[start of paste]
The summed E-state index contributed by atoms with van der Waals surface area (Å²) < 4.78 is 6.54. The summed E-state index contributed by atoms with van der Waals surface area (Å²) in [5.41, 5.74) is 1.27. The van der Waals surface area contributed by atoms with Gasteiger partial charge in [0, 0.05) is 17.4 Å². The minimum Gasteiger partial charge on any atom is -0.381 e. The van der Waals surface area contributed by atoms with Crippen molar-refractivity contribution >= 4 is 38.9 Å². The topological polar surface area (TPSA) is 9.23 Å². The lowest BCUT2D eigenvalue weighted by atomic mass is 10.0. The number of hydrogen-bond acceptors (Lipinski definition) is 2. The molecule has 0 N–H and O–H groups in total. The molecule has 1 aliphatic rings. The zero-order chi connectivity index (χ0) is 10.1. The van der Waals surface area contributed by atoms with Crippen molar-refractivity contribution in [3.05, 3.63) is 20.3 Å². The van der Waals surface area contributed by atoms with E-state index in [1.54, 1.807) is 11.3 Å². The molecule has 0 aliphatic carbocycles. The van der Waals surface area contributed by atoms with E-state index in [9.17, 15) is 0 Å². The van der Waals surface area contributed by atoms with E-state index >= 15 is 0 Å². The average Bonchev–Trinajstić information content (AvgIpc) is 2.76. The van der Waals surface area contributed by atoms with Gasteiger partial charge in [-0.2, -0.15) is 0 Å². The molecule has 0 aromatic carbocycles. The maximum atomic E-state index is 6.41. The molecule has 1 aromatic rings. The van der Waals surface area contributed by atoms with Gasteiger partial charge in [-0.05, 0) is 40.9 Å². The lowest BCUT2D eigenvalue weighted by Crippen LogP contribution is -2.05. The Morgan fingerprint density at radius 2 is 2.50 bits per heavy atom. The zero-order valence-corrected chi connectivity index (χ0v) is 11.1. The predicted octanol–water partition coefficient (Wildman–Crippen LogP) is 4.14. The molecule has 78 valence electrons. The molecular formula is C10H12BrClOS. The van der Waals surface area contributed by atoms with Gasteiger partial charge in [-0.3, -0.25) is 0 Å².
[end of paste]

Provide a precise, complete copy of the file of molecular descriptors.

The summed E-state index contributed by atoms with van der Waals surface area (Å²) < 4.78 is 6.54. The summed E-state index contributed by atoms with van der Waals surface area (Å²) in [5.41, 5.74) is 1.27. The van der Waals surface area contributed by atoms with Gasteiger partial charge in [0, 0.05) is 17.4 Å². The minimum Gasteiger partial charge on any atom is -0.381 e. The van der Waals surface area contributed by atoms with Crippen molar-refractivity contribution >= 4 is 38.9 Å². The topological polar surface area (TPSA) is 9.23 Å². The lowest BCUT2D eigenvalue weighted by atomic mass is 10.0. The number of hydrogen-bond acceptors (Lipinski definition) is 2. The molecule has 0 N–H and O–H groups in total. The molecule has 1 aliphatic rings. The zero-order chi connectivity index (χ0) is 10.1. The van der Waals surface area contributed by atoms with Crippen molar-refractivity contribution in [3.05, 3.63) is 20.3 Å². The van der Waals surface area contributed by atoms with E-state index in [1.54, 1.807) is 11.3 Å². The molecule has 0 aliphatic carbocycles. The van der Waals surface area contributed by atoms with E-state index in [9.17, 15) is 0 Å². The van der Waals surface area contributed by atoms with E-state index >= 15 is 0 Å². The average Bonchev–Trinajstić information content (AvgIpc) is 2.76. The van der Waals surface area contributed by atoms with Gasteiger partial charge in [-0.2, -0.15) is 0 Å². The molecule has 0 aromatic carbocycles. The maximum atomic E-state index is 6.41. The molecule has 1 aromatic rings. The van der Waals surface area contributed by atoms with Gasteiger partial charge in [-0.05, 0) is 40.9 Å². The lowest BCUT2D eigenvalue weighted by Crippen LogP contribution is -2.05. The Morgan fingerprint density at radius 2 is 2.50 bits per heavy atom. The zero-order valence-corrected chi connectivity index (χ0v) is 11.1. The predicted octanol–water partition coefficient (Wildman–Crippen LogP) is 4.14. The molecule has 78 valence electrons. The molecular formula is C10H12BrClOS. The van der Waals surface area contributed by atoms with Gasteiger partial charge in [-0.3, -0.25) is 0 Å².